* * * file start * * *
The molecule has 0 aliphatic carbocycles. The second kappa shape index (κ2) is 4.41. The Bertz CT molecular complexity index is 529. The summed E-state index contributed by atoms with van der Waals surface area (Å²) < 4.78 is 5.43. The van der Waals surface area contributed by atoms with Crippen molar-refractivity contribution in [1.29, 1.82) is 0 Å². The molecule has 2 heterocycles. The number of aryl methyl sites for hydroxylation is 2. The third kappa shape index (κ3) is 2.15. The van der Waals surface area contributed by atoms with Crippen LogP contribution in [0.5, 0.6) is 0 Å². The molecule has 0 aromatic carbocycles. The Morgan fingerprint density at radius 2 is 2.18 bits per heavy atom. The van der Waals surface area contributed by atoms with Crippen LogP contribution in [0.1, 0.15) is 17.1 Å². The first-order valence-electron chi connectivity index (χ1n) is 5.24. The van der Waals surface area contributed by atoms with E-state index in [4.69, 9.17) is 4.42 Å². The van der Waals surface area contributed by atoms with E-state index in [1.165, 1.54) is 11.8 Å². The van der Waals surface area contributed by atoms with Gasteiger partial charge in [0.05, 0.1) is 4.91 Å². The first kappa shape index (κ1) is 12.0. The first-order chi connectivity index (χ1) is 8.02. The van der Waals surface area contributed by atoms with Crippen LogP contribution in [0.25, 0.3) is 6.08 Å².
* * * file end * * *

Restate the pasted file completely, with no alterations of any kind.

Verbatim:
The molecule has 0 aliphatic carbocycles. The second kappa shape index (κ2) is 4.41. The Bertz CT molecular complexity index is 529. The summed E-state index contributed by atoms with van der Waals surface area (Å²) < 4.78 is 5.43. The van der Waals surface area contributed by atoms with Crippen molar-refractivity contribution in [1.29, 1.82) is 0 Å². The molecule has 2 heterocycles. The number of aryl methyl sites for hydroxylation is 2. The third kappa shape index (κ3) is 2.15. The van der Waals surface area contributed by atoms with Crippen LogP contribution in [0.5, 0.6) is 0 Å². The molecule has 0 aromatic carbocycles. The Morgan fingerprint density at radius 2 is 2.18 bits per heavy atom. The van der Waals surface area contributed by atoms with Crippen LogP contribution in [0.1, 0.15) is 17.1 Å². The first-order valence-electron chi connectivity index (χ1n) is 5.24. The van der Waals surface area contributed by atoms with E-state index in [4.69, 9.17) is 4.42 Å². The van der Waals surface area contributed by atoms with E-state index in [1.165, 1.54) is 11.8 Å². The van der Waals surface area contributed by atoms with Gasteiger partial charge in [0.05, 0.1) is 4.91 Å². The first kappa shape index (κ1) is 12.0. The first-order chi connectivity index (χ1) is 8.02. The van der Waals surface area contributed by atoms with Crippen LogP contribution in [0.25, 0.3) is 6.08 Å².